The point I was trying to get to, but I guess I did not get across well is that due to the diurnal cycle of the Earth, temperatures on Earth really do not get to the equilibrium temperature that an objects in near-Earth space get when either exposed to or shielded from direct sunlight for long periods. Terrestrial temperatures are moderated by the heat capacities of the great masses of the land, air, and water. The temperature of the Earth rises all day until the sun starts to get pretty low which tells you we never reached equilibrium. An object in space that is exposed to the direct sun for a much greater time and does reach reach equilibrium could get a lot hotter. The reverse is true for night. The temperature drops all night. We never get down to the equilibrium temperature that an object near Earth that spent an extended period of time in shadow would get to. (Or an object with less mass and therefore less heat capacity gets to equilibrium more quickly.)

For example, the moon, which rotates with respect to the sun every 28 days and has no atmosphere, has more time for a given point to get into equilibrium with the sky and less ability to transport heat via bulk mass transport. The moon has surface temperature variations between about -230 to 120 C between night and day. So, I personally would not call that range "the vicinity of of the temperatures you find on Earth" given that the cold and hot records on Earth are in the -90 and 57 C neighborhood, respectively.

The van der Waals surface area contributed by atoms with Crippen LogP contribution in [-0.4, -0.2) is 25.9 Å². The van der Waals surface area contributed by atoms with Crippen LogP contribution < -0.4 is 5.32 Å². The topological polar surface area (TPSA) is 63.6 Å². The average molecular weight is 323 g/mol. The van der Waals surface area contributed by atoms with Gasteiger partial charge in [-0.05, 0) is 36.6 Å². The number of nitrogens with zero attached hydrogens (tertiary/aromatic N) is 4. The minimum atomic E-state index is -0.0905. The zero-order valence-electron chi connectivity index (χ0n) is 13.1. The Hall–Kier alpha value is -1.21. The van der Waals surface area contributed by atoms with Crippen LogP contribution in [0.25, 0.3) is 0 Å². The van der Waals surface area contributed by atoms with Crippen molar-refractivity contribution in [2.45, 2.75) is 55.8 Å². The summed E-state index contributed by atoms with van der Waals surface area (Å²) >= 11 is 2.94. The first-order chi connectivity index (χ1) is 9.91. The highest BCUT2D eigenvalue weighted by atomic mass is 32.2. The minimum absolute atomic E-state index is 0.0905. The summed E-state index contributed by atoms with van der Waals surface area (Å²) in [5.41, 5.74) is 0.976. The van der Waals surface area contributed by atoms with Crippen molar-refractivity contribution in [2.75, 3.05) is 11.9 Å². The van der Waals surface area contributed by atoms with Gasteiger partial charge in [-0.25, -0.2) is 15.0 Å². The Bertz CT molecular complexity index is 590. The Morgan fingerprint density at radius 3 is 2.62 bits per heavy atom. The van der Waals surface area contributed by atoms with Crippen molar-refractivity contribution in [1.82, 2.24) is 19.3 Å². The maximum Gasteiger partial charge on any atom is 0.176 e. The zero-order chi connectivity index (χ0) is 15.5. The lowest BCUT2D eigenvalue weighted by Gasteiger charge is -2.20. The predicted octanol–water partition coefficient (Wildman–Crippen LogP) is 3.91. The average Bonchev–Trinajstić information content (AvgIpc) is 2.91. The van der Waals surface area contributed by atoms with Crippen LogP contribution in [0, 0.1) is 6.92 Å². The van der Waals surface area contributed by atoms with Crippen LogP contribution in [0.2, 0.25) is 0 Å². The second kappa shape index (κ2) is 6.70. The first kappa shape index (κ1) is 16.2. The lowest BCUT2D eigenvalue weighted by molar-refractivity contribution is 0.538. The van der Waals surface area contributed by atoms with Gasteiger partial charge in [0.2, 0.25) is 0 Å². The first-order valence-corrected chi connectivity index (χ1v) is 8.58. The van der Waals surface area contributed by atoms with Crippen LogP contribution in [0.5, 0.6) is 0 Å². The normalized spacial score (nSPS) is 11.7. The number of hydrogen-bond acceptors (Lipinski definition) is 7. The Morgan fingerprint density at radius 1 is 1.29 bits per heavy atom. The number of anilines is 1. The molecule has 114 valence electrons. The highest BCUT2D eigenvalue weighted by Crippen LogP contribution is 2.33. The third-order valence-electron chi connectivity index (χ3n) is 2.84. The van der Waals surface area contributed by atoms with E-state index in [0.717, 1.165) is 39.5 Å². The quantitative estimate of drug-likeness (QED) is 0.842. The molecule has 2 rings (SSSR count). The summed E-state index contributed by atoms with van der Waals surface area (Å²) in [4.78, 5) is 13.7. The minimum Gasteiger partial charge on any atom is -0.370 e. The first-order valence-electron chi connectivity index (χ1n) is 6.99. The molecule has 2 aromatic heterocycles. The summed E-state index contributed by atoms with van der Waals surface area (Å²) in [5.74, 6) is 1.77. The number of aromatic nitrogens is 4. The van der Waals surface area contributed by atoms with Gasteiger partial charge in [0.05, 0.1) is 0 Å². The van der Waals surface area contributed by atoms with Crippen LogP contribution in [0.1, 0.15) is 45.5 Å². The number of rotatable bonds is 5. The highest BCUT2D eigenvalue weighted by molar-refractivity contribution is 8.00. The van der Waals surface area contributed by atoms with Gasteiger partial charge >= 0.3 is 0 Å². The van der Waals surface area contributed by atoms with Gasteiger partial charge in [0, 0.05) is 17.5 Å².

Finally, we've been completely abusing the word equilibrium. What I've called equilibrium above is not really equilibrium, but steady state. Yes, the temperature of the test object will not change with time, but it is not at true thermal equilibrium with its surroundings.

puppygod
01-31-2008, 04:15 AM
(...)
Finally, we've been completely abusing the word equilibrium. What I've called equilibrium above is not really equilibrium, but steady state. Yes, the temperature of the test object will not change with time, but it is not at true thermal equilibrium with its surroundings.